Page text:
The Status of the LGBT People in Europe

The Rainbow Map gives an overall picture of the current legal state of play of the human rights of LGBTI people in Europe and shows that no European country can claim to provide full legal equality.

The International Lesbian, Gay, Bisexual, Trans and Intersex Association (ILGA-Europe) has published an updated version of the “Rainbow Map”, indicating the situation of legal equality of LGTBI [1] people in Europe. The ILGA-Europe Annual Review complements the information of the Rainbow Map and provides insights into the political and social developments in each country.

The Rainbow Map ranks all European countries according to their legislation and administrative practices that have direct impact on the human rights situation of LGBTI people. It rates each European country on the basis of 42 categories and ranks them on a scale between 30 (highest score: respect of human rights and full legal equality of LGBT people) and -12 (lowest score: gross violations of human rights and discrimination of LGBT people).

From a legal perspective, the ILGA-Europe Rainbow Map shows that none of the countries in Europe can claim to provide full legal equality for LGBTI people. In addition great gaps exist between countries, underlining the differences in the recognition of their equal rights.
The five highest scoring countries – out of the maximum of 30 points – are:

  • United Kingdom (21 points)
  • Germany and Spain (20 points each)
  • Sweden (18 points)
  • Belgium (17 points)

10 countries are in the negative zone and do not meet the basic requirements of human rights standards:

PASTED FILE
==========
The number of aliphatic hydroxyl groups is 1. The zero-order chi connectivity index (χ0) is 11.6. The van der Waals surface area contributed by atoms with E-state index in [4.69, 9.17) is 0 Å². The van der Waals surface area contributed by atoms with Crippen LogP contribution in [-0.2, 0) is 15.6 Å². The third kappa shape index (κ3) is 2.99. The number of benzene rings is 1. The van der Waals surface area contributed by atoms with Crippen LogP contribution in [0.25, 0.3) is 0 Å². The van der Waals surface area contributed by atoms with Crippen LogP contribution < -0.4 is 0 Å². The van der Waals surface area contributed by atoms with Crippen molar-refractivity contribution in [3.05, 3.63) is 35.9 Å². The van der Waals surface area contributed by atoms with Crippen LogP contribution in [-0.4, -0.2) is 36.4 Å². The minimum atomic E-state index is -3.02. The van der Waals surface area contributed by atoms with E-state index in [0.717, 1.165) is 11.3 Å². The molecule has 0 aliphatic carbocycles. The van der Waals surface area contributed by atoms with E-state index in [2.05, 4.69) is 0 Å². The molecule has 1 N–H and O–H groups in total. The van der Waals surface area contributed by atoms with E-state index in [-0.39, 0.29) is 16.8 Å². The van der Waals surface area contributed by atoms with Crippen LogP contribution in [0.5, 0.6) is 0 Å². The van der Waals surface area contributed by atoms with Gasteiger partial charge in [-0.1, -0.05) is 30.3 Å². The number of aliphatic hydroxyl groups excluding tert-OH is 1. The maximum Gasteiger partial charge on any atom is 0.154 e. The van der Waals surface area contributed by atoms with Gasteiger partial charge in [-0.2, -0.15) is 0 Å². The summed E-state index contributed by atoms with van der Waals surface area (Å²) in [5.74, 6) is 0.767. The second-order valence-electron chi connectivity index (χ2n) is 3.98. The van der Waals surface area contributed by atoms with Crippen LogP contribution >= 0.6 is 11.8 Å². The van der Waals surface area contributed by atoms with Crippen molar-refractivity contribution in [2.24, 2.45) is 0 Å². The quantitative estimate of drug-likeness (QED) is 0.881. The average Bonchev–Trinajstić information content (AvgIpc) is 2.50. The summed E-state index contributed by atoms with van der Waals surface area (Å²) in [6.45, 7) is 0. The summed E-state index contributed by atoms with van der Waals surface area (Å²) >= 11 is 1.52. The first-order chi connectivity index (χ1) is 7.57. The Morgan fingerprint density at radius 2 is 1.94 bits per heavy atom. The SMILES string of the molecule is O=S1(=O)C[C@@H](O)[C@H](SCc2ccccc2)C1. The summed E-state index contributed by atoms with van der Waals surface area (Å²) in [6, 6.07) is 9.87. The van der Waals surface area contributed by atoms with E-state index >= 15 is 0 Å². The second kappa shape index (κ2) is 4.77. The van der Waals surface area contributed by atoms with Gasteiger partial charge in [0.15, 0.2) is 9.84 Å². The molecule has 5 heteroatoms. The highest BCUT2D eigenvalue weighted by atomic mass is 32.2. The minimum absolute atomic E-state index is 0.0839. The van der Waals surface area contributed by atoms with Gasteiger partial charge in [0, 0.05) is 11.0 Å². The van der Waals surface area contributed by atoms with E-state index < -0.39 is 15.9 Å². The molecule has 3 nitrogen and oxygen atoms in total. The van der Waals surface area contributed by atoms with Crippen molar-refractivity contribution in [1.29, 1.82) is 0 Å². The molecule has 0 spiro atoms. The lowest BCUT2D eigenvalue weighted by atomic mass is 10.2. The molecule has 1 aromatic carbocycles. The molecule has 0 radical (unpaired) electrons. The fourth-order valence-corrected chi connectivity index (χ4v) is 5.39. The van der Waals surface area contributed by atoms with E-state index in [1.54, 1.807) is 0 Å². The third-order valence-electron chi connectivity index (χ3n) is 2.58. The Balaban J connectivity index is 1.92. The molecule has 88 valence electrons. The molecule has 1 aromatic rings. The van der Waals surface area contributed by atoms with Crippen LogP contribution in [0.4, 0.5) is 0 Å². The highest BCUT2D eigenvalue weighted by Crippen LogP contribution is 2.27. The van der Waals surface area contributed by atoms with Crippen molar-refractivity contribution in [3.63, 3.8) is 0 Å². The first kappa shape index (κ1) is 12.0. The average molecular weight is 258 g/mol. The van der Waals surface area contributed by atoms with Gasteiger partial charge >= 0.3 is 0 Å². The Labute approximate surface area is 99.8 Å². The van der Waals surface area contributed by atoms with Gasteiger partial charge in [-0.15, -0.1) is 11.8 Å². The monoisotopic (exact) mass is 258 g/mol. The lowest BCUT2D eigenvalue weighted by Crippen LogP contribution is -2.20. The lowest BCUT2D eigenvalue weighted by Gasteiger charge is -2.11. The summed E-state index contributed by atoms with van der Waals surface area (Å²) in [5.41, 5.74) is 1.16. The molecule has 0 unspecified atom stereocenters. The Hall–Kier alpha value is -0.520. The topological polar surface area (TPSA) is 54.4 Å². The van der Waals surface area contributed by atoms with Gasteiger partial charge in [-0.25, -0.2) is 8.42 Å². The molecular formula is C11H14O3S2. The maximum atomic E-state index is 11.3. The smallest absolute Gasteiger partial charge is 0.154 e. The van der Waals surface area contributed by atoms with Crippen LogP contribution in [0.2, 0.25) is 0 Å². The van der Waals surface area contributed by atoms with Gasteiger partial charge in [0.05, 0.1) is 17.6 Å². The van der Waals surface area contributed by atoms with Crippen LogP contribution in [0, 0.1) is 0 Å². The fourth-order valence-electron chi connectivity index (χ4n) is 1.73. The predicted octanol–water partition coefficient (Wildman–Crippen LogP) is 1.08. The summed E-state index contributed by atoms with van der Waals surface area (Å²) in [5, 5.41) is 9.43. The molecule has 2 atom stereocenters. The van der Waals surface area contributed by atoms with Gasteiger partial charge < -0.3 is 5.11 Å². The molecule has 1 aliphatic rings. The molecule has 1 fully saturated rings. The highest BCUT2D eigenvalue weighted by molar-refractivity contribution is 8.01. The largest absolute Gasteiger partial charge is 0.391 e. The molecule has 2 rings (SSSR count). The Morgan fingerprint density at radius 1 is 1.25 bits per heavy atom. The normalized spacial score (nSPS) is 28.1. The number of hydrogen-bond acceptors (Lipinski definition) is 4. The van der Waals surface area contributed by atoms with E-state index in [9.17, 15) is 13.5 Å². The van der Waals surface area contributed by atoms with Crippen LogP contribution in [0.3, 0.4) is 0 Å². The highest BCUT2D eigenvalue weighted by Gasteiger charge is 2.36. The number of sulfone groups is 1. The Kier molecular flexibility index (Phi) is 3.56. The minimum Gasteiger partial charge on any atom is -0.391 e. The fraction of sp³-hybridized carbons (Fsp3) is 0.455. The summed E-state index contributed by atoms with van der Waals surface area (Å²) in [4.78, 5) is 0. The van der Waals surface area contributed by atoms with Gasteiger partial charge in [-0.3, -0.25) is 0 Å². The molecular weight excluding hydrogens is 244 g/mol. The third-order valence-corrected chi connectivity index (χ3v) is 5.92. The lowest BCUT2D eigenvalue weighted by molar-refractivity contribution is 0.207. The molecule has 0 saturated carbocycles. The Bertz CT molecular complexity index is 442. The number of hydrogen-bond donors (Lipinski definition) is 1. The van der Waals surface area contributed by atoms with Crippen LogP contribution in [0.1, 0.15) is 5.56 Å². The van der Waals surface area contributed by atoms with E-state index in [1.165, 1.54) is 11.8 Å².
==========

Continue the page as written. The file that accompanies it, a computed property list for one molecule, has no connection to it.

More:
• Moldova and Russia (-4.5 points each)
  • Armenia, Azerbaijan, FYR Macedonia and Ukraine (-4 points each)
  • Monaco, San Marino and Turkey (-3 points each)
  • Belarus and Liechtenstein (-1 point each)

All in all the ILGA sums up that the level of legal equality of LGTBI people continues to be very low in most European countries.

On the positive side, the association acknowledges great progress in terms of recognition of the grounds of sexual orientation and gender identity particularly in the fields of asylum and protection from violence. Various countries continued moving towards the extension of legal recognition and equal rights to rainbow families; and there are a number of legal proposals towards the introduction of humane laws regarding the change of legal name and gender of trans people.

On the negative side the ILGA puts forward that in some countries there is either no progress whatsoever or moves towards the adoption of legislation criminalizing the ‘propaganda of homosexuality’.

Please click here to access the ILGA-Rainbow Map and Index in high resolution and here to read the full ILGA Annual Report from May 2012.

Footnotes

[1Lesbian, Gay, Bisexual, Trans and Intersex people.


Photo : Guillaume Paumier (Wikimedia Commons)


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29 May 2012

Themes : • Living condition • Public affairs

Data

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